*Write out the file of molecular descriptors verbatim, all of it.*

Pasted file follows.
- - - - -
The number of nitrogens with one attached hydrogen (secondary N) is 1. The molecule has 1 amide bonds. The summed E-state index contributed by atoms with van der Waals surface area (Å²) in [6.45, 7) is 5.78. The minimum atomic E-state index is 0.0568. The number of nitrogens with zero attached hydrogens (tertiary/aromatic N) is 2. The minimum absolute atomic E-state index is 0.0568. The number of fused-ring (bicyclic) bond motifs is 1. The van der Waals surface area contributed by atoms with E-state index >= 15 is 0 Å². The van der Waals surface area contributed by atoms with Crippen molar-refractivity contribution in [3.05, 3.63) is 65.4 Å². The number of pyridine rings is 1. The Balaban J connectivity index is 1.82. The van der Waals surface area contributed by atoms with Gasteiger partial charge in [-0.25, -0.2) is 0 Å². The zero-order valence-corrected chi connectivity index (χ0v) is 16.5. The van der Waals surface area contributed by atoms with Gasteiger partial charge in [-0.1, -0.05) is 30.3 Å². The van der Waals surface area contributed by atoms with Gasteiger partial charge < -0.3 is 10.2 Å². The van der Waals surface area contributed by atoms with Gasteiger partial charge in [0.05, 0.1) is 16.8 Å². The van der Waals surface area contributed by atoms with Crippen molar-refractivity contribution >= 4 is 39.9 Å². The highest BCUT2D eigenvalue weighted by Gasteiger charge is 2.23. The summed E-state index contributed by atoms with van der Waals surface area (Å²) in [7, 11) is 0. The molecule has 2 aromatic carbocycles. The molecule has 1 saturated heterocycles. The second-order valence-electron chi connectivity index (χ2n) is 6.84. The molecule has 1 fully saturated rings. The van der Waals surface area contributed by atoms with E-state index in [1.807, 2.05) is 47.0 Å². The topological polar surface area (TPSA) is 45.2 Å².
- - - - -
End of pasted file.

The number of nitrogens with one attached hydrogen (secondary N) is 1. The molecule has 1 amide bonds. The summed E-state index contributed by atoms with van der Waals surface area (Å²) in [6.45, 7) is 5.78. The minimum atomic E-state index is 0.0568. The number of nitrogens with zero attached hydrogens (tertiary/aromatic N) is 2. The minimum absolute atomic E-state index is 0.0568. The number of fused-ring (bicyclic) bond motifs is 1. The van der Waals surface area contributed by atoms with E-state index >= 15 is 0 Å². The van der Waals surface area contributed by atoms with Crippen molar-refractivity contribution in [3.05, 3.63) is 65.4 Å². The number of pyridine rings is 1. The Balaban J connectivity index is 1.82. The van der Waals surface area contributed by atoms with Gasteiger partial charge in [-0.25, -0.2) is 0 Å². The zero-order valence-corrected chi connectivity index (χ0v) is 16.5. The van der Waals surface area contributed by atoms with Gasteiger partial charge in [-0.1, -0.05) is 30.3 Å². The van der Waals surface area contributed by atoms with Gasteiger partial charge < -0.3 is 10.2 Å². The van der Waals surface area contributed by atoms with Gasteiger partial charge in [0.05, 0.1) is 16.8 Å². The van der Waals surface area contributed by atoms with Crippen molar-refractivity contribution >= 4 is 39.9 Å². The highest BCUT2D eigenvalue weighted by Gasteiger charge is 2.23. The summed E-state index contributed by atoms with van der Waals surface area (Å²) in [7, 11) is 0. The molecule has 2 aromatic carbocycles. The molecule has 1 saturated heterocycles. The second-order valence-electron chi connectivity index (χ2n) is 6.84. The molecule has 1 fully saturated rings. The van der Waals surface area contributed by atoms with E-state index in [1.807, 2.05) is 47.0 Å². The topological polar surface area (TPSA) is 45.2 Å².